Sustainability is the cornerstone of Hendrik’s farming philosophy, and his land preparation planning revolves around ensuring that the soil remains healthy. His aim is to build up the organic matter in the soil, and so he allows a certain amount of weed growth in compartments to promote this process. He says the weeds break up the soil to reduce compaction and allow moisture to soak into the ground instead of just running off when it rains.
“I have noticed that if you have a small spillage of fuel, the grass won’t grow but the weeds come back.”
He says the weeds help to break down the toxins, build up organic matter and then the grass starts growing again.
“Nature rehabilitates itself. The trick is to find the right balance and make sure the trees don’t get stressed.”
Gum compartment stocking is managed for specific products: transmission poles 850 stems/ha; mining timber 1350 stems/ha; and pulp at 1 550 stems/ha. Clear-felling age varies from 8 to 11 years depending on site and product.
His operations are FSC certified and he manages the open areas on his farms for conservation, encouraging the growth of natural vegetation and keeping them clear of alien invader plants.
Early on in his tree farming career Hendrik realised that he needed reliable people to achieve his farming objectives. He employed Joggie Potgieter and Sibusiso Ncube in his harvesting transport business and mentored them to the point where they are now running their own independent businesses which provide him with reliable harvesting and transport services.
As a small farmer, Hendrik can’t keep the harvesting teams busy all year, so when he’s finished harvesting his own timber and bark the team moves next door and harvests for his neighbour.
“We’ve been doing this for nine years and the harvesting team hasn’t stood idle without work for one day,” said Hendrik. “We are all small farmers around Piet Retief and we’ve learnt to help each other. Harvesting I can do, but land prep I outsource, using the best knowledge and equipment available. So we share equipment and expertise and make it work,” he said.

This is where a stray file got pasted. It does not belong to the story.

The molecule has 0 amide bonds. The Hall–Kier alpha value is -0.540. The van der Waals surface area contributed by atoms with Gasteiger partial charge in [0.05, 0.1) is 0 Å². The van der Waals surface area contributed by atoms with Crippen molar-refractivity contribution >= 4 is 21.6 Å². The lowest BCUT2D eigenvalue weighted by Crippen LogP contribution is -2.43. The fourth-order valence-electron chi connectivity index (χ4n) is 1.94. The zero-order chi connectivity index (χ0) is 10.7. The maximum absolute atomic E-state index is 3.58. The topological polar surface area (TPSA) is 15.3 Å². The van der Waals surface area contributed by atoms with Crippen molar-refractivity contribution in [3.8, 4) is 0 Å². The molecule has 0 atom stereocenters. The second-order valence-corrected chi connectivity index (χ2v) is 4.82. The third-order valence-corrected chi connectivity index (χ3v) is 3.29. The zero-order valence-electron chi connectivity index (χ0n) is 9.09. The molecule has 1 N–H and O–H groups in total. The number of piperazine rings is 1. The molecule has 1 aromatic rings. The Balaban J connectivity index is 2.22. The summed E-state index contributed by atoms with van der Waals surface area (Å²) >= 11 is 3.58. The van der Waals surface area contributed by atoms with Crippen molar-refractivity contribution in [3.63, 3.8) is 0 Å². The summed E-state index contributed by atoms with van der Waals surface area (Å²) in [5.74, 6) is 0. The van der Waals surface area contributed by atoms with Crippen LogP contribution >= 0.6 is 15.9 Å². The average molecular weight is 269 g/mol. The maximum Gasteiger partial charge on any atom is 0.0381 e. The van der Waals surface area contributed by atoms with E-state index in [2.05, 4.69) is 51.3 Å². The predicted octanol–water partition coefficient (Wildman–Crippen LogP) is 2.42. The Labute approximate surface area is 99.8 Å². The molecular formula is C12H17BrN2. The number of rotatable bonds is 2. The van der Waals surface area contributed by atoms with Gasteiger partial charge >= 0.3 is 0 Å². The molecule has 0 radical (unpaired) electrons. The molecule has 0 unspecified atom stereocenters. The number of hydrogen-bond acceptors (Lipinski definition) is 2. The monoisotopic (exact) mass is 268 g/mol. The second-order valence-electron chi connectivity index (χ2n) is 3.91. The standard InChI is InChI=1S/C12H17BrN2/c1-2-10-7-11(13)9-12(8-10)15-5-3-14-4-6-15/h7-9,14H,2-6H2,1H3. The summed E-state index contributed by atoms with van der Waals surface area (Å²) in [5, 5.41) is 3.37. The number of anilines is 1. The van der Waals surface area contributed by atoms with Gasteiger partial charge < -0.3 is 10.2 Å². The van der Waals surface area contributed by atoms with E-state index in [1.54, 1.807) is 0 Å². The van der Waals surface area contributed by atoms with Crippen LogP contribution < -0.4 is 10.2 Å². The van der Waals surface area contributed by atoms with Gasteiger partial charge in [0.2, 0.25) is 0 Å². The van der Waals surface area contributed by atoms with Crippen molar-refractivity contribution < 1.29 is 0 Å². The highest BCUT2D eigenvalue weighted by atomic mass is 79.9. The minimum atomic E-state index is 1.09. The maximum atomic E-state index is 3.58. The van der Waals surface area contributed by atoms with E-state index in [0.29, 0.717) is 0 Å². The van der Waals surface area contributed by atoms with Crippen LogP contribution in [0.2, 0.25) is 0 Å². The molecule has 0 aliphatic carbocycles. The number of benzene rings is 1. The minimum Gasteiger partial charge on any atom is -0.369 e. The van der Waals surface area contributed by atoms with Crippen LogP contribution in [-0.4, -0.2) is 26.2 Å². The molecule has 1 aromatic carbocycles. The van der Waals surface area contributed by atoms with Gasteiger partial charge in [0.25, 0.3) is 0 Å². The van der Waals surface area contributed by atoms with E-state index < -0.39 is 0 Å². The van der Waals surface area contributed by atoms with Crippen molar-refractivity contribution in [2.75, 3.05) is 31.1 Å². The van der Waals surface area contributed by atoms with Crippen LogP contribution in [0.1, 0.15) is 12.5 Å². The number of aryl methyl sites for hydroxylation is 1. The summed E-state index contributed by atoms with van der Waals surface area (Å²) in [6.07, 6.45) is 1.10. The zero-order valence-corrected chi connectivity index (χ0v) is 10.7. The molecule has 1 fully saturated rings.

His sense of community extends beyond his timber business and he has served 10 years on the Mkondo Fire Protection Association, two of which as chairman. He is the current chair of the Moolman farmers association.
Over and above running the farm, Hendrik does consulting work doing forestry and land valuations and related work. He said his years working for corporate forestry companies provided him with a lot of experience in different aspects of the business which he is able to pass on to clients. He also stays in touch with developments in the industry, attending forestry short courses such as the finance course presented by Stellenbosch University.
Hendrik acknowledges the massive role that his mentors have played in shaping his career, and in this regard he mentioned Siggie von Fintel (TWK), Les Ayeliffe (Mondi), Marius Krijt (Sappi) and Tito Voster. He is a family man, and says his wife Tammy and their three daughters have been a rock of support for him over the years.
“His operation is an exceptional example of the development of a successful farming enterprise through astute decisions, hard work and determination,” commented NCT’s Technical Manager, Craig Norris.
*First published in SA Forestry magazine, July 2019
Related article: Small-scale wattle farmer maximises productivity